Describe the Impossible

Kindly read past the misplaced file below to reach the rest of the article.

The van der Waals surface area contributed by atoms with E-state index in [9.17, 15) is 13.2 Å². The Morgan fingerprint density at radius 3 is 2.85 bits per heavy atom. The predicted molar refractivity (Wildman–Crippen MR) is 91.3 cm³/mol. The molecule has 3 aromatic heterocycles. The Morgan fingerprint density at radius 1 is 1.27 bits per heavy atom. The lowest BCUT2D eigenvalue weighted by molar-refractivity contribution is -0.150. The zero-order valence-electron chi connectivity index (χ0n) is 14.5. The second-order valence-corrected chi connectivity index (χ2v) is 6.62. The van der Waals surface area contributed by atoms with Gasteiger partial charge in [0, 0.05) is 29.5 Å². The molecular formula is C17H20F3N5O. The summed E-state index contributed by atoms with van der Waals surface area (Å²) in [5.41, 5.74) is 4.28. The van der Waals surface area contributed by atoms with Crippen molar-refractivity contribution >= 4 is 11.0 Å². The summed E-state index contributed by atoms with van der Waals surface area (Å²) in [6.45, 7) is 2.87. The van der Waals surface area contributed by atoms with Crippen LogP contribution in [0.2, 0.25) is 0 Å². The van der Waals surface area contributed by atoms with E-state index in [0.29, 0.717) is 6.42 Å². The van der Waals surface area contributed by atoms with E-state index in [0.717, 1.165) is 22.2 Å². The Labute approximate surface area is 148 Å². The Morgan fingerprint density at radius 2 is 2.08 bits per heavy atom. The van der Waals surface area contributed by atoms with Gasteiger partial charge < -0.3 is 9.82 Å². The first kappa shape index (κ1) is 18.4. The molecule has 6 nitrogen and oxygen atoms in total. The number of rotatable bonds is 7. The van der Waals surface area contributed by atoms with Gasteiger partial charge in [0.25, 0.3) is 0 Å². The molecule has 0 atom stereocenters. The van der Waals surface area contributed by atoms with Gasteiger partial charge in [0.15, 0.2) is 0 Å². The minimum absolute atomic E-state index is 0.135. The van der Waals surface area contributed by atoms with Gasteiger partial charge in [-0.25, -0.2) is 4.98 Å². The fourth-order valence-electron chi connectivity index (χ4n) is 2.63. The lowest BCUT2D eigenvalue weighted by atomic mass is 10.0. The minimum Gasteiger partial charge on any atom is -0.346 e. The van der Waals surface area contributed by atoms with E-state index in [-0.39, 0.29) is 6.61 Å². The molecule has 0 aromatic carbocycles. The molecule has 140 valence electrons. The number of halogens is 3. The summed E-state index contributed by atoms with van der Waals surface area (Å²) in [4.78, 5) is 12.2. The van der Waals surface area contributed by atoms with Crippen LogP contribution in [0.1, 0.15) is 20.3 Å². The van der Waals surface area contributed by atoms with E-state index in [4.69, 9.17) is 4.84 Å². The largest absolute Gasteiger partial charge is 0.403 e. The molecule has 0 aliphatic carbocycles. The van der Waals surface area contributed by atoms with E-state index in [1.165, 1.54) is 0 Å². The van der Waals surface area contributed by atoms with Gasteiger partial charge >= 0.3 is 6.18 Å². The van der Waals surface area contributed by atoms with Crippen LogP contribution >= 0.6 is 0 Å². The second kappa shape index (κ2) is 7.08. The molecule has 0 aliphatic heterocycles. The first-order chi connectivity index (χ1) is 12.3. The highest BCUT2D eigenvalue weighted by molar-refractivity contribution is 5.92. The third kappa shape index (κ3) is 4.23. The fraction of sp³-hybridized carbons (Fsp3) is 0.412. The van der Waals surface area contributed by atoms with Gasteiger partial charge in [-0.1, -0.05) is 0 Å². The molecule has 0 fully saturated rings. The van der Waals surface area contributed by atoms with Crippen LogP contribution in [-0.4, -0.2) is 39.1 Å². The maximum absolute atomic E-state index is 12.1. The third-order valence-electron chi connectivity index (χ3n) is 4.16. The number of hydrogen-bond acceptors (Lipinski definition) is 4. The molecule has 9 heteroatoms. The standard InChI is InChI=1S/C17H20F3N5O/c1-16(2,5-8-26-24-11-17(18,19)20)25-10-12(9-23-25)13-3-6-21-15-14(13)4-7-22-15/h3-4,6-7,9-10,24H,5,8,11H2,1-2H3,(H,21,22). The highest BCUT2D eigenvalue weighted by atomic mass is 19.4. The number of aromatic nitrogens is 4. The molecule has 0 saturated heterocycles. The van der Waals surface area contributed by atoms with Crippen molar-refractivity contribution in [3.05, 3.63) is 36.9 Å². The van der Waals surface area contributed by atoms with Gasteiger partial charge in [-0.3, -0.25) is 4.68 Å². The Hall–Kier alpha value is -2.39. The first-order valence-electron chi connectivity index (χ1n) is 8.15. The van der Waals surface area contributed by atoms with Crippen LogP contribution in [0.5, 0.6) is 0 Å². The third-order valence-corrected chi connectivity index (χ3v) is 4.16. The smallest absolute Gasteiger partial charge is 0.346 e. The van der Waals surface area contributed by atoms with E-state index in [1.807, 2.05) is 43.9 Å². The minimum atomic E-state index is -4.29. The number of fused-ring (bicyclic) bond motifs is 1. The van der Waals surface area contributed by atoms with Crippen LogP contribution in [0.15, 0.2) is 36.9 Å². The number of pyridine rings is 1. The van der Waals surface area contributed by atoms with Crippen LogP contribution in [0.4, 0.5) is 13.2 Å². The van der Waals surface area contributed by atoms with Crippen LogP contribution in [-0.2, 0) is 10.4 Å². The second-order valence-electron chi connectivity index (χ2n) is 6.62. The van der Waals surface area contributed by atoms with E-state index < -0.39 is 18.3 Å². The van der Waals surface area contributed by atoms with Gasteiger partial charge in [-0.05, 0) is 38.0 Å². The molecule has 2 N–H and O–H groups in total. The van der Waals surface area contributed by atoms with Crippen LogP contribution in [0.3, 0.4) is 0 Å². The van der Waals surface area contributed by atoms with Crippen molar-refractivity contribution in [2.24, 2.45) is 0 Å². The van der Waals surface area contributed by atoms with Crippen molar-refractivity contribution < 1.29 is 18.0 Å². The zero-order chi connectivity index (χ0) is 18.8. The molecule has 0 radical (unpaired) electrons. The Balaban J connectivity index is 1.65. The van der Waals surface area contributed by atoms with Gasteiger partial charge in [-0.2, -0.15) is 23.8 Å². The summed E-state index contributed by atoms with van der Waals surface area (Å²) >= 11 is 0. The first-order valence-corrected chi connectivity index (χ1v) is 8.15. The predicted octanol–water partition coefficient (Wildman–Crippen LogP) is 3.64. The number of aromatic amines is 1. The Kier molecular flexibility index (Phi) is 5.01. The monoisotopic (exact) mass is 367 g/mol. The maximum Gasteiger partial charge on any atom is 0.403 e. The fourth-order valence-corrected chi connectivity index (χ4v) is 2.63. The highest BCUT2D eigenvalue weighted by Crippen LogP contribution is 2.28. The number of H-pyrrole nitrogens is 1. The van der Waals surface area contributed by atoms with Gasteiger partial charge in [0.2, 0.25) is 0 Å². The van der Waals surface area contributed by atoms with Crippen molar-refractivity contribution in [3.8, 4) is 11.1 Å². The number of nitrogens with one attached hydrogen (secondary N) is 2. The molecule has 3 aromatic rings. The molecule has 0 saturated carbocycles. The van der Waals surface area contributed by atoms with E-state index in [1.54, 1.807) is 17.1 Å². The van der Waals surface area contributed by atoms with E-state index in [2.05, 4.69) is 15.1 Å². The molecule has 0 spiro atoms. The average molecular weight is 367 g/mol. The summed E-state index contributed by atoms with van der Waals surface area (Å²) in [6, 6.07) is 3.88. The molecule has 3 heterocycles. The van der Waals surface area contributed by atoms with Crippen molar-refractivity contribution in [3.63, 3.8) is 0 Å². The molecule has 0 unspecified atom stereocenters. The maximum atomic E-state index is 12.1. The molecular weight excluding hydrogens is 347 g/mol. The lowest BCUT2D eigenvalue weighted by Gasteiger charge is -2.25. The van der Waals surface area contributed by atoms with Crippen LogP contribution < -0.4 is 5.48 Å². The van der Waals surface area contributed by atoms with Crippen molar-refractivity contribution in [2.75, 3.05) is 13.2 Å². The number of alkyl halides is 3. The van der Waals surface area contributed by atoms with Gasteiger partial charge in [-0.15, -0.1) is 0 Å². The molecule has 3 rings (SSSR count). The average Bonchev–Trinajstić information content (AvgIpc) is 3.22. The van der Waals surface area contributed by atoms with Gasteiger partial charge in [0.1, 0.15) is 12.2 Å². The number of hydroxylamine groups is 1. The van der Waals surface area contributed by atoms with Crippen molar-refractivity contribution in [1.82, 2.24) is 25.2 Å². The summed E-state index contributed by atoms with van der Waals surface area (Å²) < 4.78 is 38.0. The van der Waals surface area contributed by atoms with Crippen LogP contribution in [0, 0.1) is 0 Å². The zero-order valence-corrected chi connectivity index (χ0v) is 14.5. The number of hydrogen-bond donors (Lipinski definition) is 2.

Cell-free systems are becoming an increasingly popular in vitro tool to study biological processes as it is accompanied by less intrinsic and extrinsic noise. Relying on fundamental concepts of synthetic biology, we apply a bottom-up forward engineering approach to create a novel cell-free system for unorthodox protein-evolution. The core of this system is cell-sized liposomes that serve as excellent artificial membrane models. By encapsulating genetic material and full in vitro protein transcription and translation systems within the liposomes, we create reliable and incredibly efficient nanofactories for the production of target proteins. Even though there are many alternative proteins that can be synthesized, our main focus is directed towards membrane proteins, which occupy approximately one third of living-cells’ genomes. Considering their significance, membrane proteins are spectacularly understudied since synthesis and thus characterization of them remain prevailing obstacles to this day. We aim to utilize liposomes as nanofactories for directed evolution of membrane proteins. Furthermore, by means of directed membrane protein-evolution, a universal exposition system will be designed in order to display any protein of interest on the surface of the liposome. This way, a system is built where a phenotype of a particular protein is expressed on the outside while containing its genotype within the liposome. To prove the concept, small antibody fragments will be displayed to create a single-chain variable fragment (scFv) library for rapid screening of any designated target.